HAIR 

I tried a £66 hairspray and here's what happened

A lifetime lover of Elnett, Daisy Buchanan tried a fancy new hairspray to see if it ever pays to, well, pay

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By Daisy Buchanan on

More than a decade ago, when life as we knew it seemed sweeter and simpler, a forgotten study suggested that personal debt was becoming so endemic that the definition of “a life-changing sum of money” had changed. At the time, it was thought that the sum required to permanently alter a person’s life – presumably for the better – was £100,000. The Guardian columnist Tim Dowling argued that any bonus sum of money has the potential to create the opportunities that change a life. The example that I have never forgotten was a delicious one. Dowling said, “depending on your age”, if you acquired £1,000, you’d have enough to upgrade your current brand of butter to the most expensive butter available for the rest of your life. Any kitchen becomes fit for a king if you simply upgrade what goes on your toast.

With that in mind, can I change my life by changing my hairspray? What will happen when I switch my current brand (Elnett, currently £6.69 for 400ml, lasting a good 10 months, unless it’s Christmas, when I average a can a week) to Ultimate Hairspray? Will I catch the eye of a sexy duke? Will I be offered a role in Made In Chelsea, as a background muncher of quail eggs? Will Prince Philip leave Queen Elizabeth for me? Is that question treasonous? Lovely Sisley have sent me a bottle of Le Spray Volume. When I google it to check the price, the first result that comes up is a link to buy it from Harrods. Harrods! This is not for people like me, who usually buy their hairspray from a branch of a well-known high-street pharmacy, opposite a Subway franchise. Le Spray Volume promises to “lend lifeless tresses lustrous texture” – a line alluring enough to give a girl a dizzying, Byronic contact high – and it costs £66. Arguably, that’s enough for an economic cook to feed a family of four every night for a week.

I go for a very windy walk along the beach, and bump into my pal Susie, who notices my hair unprompted

The bottle instructs me to spray it on my damp hair, in sections, “before blow-drying and styling”, as well as using it on dry hair for touch-ups, rather than doing what I usually do with hairspray, which is getting as bouffed as possible before spraying frantically in order to create an impenetrable thatched sarcophagus. I follow the instructions and fire up my Babyliss Big Hair. I adore the scent of Le Spray. I think it’s a very sophisticated riff on Elnett – the fragrance equivalent of going to a Heston Blumenthal restaurant and eating a deconstructed Findus Crispy Pancake filled with beluga caviar, floating up through a mist of dry ice. It’s very, very sweet, and I detect a little white petal creaminess, but it’s relatively fresh and French. It’s mostly gorgeous Gallic girl in a field of poppies, racking up her 50,000th Instagram like, with just a couple of drops of Dame Edna. But in my hair it feels just slightly sticky. Far less so than a traditional hairspray, but a little more than I’m comfortable with. The Big Hair seems to struggle with it slightly.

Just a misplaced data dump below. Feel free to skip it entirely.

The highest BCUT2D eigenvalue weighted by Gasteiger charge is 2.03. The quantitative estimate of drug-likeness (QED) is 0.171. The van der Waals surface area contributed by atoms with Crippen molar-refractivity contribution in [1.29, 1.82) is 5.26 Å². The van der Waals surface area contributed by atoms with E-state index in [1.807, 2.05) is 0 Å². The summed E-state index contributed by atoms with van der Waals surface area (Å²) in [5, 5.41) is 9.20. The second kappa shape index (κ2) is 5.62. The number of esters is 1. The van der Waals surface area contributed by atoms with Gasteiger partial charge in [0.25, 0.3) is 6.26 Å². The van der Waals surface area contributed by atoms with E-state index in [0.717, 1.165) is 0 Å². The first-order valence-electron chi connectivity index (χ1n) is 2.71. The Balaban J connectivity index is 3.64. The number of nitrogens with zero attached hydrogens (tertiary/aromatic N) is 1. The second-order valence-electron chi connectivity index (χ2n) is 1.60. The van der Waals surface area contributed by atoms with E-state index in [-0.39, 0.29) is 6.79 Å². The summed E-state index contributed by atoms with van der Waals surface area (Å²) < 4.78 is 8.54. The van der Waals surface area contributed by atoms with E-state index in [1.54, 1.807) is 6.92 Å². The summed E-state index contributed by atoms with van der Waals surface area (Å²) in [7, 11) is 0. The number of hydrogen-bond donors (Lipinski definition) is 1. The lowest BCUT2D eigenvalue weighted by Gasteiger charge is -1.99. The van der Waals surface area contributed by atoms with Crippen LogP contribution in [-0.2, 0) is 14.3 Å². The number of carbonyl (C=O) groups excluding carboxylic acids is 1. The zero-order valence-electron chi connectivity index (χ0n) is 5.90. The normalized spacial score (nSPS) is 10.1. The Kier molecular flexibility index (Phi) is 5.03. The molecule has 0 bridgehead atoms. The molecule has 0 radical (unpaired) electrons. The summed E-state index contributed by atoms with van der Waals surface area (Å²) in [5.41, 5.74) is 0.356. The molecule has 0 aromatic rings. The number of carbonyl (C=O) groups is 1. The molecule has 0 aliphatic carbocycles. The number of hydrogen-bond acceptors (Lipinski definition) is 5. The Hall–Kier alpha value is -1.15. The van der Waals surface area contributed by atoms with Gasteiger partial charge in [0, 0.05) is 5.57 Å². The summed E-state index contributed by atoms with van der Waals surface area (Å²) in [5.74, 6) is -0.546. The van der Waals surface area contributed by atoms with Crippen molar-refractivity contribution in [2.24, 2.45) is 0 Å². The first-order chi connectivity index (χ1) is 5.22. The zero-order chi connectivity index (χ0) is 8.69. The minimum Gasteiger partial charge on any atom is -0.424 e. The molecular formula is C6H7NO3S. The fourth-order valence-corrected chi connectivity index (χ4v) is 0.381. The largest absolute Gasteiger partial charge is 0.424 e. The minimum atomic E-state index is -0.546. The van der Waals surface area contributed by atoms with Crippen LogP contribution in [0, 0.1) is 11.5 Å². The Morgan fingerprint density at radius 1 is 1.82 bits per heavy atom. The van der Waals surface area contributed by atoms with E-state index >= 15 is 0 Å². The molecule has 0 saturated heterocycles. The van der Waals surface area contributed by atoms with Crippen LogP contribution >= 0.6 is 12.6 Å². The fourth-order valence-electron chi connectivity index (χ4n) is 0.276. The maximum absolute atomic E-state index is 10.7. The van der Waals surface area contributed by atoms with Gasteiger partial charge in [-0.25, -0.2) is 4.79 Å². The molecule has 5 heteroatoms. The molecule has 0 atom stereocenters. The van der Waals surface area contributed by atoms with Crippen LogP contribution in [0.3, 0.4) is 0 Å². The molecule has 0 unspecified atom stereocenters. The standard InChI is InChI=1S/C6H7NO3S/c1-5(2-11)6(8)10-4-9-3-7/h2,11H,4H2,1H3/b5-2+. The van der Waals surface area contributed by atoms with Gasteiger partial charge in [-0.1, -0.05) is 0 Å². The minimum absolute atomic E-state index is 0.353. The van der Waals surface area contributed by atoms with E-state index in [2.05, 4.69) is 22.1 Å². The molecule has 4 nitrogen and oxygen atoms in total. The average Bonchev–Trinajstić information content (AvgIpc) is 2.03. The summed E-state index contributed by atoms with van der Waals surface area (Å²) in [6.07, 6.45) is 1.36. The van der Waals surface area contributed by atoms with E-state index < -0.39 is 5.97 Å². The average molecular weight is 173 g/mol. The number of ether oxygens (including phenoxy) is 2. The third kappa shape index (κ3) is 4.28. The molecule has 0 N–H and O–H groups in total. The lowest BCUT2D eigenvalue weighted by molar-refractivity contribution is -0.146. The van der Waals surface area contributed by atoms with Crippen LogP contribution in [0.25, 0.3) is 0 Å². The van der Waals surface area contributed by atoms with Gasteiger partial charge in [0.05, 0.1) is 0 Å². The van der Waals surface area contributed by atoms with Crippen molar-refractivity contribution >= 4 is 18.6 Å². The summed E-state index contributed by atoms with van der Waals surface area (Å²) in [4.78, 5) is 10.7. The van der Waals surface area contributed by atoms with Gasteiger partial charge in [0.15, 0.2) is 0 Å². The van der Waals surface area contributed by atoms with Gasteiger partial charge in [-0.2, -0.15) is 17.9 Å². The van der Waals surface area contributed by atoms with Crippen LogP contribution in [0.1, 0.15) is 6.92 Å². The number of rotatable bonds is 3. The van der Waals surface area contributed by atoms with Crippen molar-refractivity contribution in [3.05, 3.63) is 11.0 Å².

I’m due on Victoria Live to talk about this story, so I twist my hair into a bun for my Margate-to-London dash, shaking it out when I get to the studio. When I go into make-up, the stylist admires it and tells me she doesn’t need to touch it. This is not what usually happens. Typically, I sit down and the stylist says: “You have such a lot of hair,” with a slight tremor in her voice, before two colleagues are beckoned over and a Black & Decker kit is found. Later, under the studio lights, I’m sweaty with nerves. I emerge looking as though I’ve just done a Bikram yoga class, but the hair remains intact. Back home, I go for a very windy walk along the beach, and bump into my pal Susie, who notices my hair unprompted. “You look nice! I saw you from a distance, and thought ‘Who’s that girl? She’s looking very done up for a Wednesday afternoon.’”

Le Spray Volume is extremely effective. It’s part of Sisley’s Hair Rituel line, which is filled with products that stimulate the scalp and nourish hair fibre. For your money, you’re not just getting instant great hair in a bottle, but a long-term investment in your follicular health. A little goes a very long way – maybe not quite as far as 10 bottles of Elnett, but you wouldn’t need to regularly replenish your supply. Also, I suspect that I’d love it even more if I had finer hair and was looking for a significant volume boost. (I cannot stress this enough, my hair is about as fine and delicate as Brian Blessed’s laugh.)

However, no matter how good it is, I’m not quite sure that I could ever justify paying £66 for it – and I suspect I’m in the tiny target market of people who might. The average UK annual beauty spend is estimated at £482.51, and I’m embarrassed to tell you how much I think mine is, but sometimes I have to tell myself that it’s a legitimate hobby and no one would judge me if I was spending that much cash on, say, golf. However, I do think that if you suddenly won £100 on a scratch card, or acquired some unexpected John Lewis vouchers, or were given a cash reward for reuniting a wealthy neighbour with their lost cat, it might be worth the splurge. You can change your life in a tiny but thrilling way. You will still be you, but you’ll have the hair of a millionaire.

 

 

@NotRollergirl

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